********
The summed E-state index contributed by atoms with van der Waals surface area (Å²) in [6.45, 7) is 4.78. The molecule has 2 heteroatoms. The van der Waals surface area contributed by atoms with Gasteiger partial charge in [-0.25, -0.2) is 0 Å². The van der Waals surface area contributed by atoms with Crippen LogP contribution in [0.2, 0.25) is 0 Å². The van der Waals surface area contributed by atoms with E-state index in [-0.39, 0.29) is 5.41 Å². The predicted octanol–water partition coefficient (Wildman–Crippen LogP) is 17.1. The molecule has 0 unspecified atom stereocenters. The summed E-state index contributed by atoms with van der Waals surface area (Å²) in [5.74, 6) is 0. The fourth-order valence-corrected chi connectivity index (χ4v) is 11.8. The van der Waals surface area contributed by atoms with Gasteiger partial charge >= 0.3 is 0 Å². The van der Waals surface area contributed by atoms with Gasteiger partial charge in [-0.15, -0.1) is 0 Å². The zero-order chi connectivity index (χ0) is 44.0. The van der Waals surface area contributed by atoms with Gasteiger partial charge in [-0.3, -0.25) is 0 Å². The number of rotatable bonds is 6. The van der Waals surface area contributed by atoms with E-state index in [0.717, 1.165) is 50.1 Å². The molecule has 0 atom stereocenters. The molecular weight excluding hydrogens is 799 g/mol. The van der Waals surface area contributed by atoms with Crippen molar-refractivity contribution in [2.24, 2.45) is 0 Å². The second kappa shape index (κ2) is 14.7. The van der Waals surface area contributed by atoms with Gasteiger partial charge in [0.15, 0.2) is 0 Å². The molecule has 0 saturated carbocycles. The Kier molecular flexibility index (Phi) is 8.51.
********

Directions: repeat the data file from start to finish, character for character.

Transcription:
The summed E-state index contributed by atoms with van der Waals surface area (Å²) in [6.45, 7) is 4.78. The molecule has 2 heteroatoms. The van der Waals surface area contributed by atoms with Gasteiger partial charge in [-0.25, -0.2) is 0 Å². The van der Waals surface area contributed by atoms with Crippen LogP contribution in [0.2, 0.25) is 0 Å². The van der Waals surface area contributed by atoms with E-state index in [-0.39, 0.29) is 5.41 Å². The predicted octanol–water partition coefficient (Wildman–Crippen LogP) is 17.1. The molecule has 0 unspecified atom stereocenters. The summed E-state index contributed by atoms with van der Waals surface area (Å²) in [5.74, 6) is 0. The fourth-order valence-corrected chi connectivity index (χ4v) is 11.8. The van der Waals surface area contributed by atoms with Gasteiger partial charge >= 0.3 is 0 Å². The van der Waals surface area contributed by atoms with Gasteiger partial charge in [-0.15, -0.1) is 0 Å². The zero-order chi connectivity index (χ0) is 44.0. The van der Waals surface area contributed by atoms with Gasteiger partial charge in [-0.3, -0.25) is 0 Å². The number of rotatable bonds is 6. The van der Waals surface area contributed by atoms with E-state index in [0.717, 1.165) is 50.1 Å². The molecule has 0 atom stereocenters. The molecular weight excluding hydrogens is 799 g/mol. The van der Waals surface area contributed by atoms with Crippen molar-refractivity contribution in [2.24, 2.45) is 0 Å². The second kappa shape index (κ2) is 14.7. The van der Waals surface area contributed by atoms with Gasteiger partial charge in [0.15, 0.2) is 0 Å². The molecule has 0 saturated carbocycles. The Kier molecular flexibility index (Phi) is 8.51.